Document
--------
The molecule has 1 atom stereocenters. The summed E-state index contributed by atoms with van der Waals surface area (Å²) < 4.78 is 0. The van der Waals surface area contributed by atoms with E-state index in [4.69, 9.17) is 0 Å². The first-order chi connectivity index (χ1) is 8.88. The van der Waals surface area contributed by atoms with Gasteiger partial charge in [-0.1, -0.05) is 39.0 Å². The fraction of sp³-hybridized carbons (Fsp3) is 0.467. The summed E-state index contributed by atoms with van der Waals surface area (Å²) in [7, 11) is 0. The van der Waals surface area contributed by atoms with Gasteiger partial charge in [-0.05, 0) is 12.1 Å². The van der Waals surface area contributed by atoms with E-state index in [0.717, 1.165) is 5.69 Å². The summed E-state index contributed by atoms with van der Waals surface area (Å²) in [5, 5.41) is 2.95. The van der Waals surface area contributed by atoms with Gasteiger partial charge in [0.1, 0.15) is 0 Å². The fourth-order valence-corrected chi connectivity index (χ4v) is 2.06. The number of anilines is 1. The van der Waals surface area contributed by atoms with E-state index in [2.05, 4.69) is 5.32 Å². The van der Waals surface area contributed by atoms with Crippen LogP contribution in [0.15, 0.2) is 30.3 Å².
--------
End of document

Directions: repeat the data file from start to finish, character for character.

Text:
The molecule has 1 atom stereocenters. The summed E-state index contributed by atoms with van der Waals surface area (Å²) < 4.78 is 0. The van der Waals surface area contributed by atoms with E-state index in [4.69, 9.17) is 0 Å². The first-order chi connectivity index (χ1) is 8.88. The van der Waals surface area contributed by atoms with Gasteiger partial charge in [-0.1, -0.05) is 39.0 Å². The fraction of sp³-hybridized carbons (Fsp3) is 0.467. The summed E-state index contributed by atoms with van der Waals surface area (Å²) in [7, 11) is 0. The van der Waals surface area contributed by atoms with Gasteiger partial charge in [-0.05, 0) is 12.1 Å². The van der Waals surface area contributed by atoms with E-state index in [0.717, 1.165) is 5.69 Å². The summed E-state index contributed by atoms with van der Waals surface area (Å²) in [5, 5.41) is 2.95. The van der Waals surface area contributed by atoms with Gasteiger partial charge in [0.1, 0.15) is 0 Å². The fourth-order valence-corrected chi connectivity index (χ4v) is 2.06. The number of anilines is 1. The van der Waals surface area contributed by atoms with E-state index in [2.05, 4.69) is 5.32 Å². The van der Waals surface area contributed by atoms with Crippen LogP contribution in [0.15, 0.2) is 30.3 Å².